Will they ever learn?
Against Toronto in the second round of the playoffs, Boston didn't maximize its play during key moments.
By failing to do so, the Celtics transformed a series on the verge of a Boston sweep into a grueling, seven-game battle royale that they were fortunate enough to survive with minimal damage.
Now in the first game of their best-of-seven series with Miami for the right to advance to the NBA Finals, the Celtics once again shrunk during the biggest moments of the game, which ended with a 117-113 overtime loss to the Heat.
Before folks beat up on Jayson Tatum too much for his attempted dunk on Bam Adebayo, let’s be clear on something: That’s easily one of the all-time great blocks in a playoff game.
It should have never come to Boston needing Tatum to finish at that point in overtime just to force a second overtime period.
There’s a laundry list of problems that hindered Boston’s chances at winning long before Tatum’s late-game rejection.
You can’t talk about what went wrong with the Boston Celtics in Game 1 and not begin with Kemba Walker, who hasn’t looked right for a while now.
The explosion and burst that we’ve seen him utilize to create space for himself on offense was nowhere to be found most of Game 1, where he needed 19 shots (and six makes) to score 19 points.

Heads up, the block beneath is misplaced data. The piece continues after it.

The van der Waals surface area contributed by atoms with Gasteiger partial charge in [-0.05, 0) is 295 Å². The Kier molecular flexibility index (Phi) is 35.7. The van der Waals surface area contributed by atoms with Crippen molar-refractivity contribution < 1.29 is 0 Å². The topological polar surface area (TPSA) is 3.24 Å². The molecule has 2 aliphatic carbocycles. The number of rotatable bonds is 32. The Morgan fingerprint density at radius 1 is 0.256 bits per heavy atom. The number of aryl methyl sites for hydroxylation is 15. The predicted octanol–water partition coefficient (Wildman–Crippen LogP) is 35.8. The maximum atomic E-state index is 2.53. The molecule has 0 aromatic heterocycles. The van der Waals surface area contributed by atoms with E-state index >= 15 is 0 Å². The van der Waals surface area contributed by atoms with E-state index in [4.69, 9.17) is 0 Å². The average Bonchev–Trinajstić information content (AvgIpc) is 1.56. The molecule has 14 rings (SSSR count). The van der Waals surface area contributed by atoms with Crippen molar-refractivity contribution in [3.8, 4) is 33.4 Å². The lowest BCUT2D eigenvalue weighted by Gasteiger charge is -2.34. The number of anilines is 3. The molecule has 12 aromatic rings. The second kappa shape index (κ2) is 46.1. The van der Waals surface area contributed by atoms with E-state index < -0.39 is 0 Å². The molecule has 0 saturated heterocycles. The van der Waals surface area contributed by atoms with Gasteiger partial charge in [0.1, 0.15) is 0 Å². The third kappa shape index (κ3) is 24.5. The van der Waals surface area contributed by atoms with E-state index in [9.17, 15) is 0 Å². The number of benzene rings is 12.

Walker isn’t about to make any excuses for his poor shooting of late, but remember that Walker had knee issues in the past and was on a load management regimen upon Boston entering the Orlando bubble with the Celtics.
So it’s unclear if in addition to the strong defense of Toronto and now Miami, Walker’s health is also factoring into his struggles.
If he were the only issue, the Celtics still might be up 1-0 in this series.
The Celtics have a more fundamental problem that they need to work through, and that’s late-game execution.
Missing shots, that’s part of the game.
We get it.
But the Celtics were looking to score far too often in one-on-one matchups, the kind of situations that are a sharp contrast to ball-moving and turning away good shots for great ones -- the kind of offense we have seen from them most of this season that has been very successful.
There’s no rhyme or reason to why the Celtics have shown a tendency lately to get away from the style of play that’s working and start to settle for shots.
You can throw in the great Game 1 from Marcus Smart (26 points) and Brad Wanamaker's strong play off the bench (11 points, six assists, five steals), as positives to take away from Tuesday's loss.
But at this point in the season, there are only two sentiments that matter following a game -- winning and losing.
We have seen the Celtics do quite a bit of winning this season before the league hit pause, as well as afterward in the seeding games and currently in the playoffs.
Several tried-and-true measures have been at the heart of that success, but they've inexplicably gone away during the most inopportune moments to questionable shot selection and defensive lapses.
These are hard, tough-to-swallow lessons for sure -- lessons that seek answers but instead only bring about more questions with one standing out among them all.
Will they ever learn?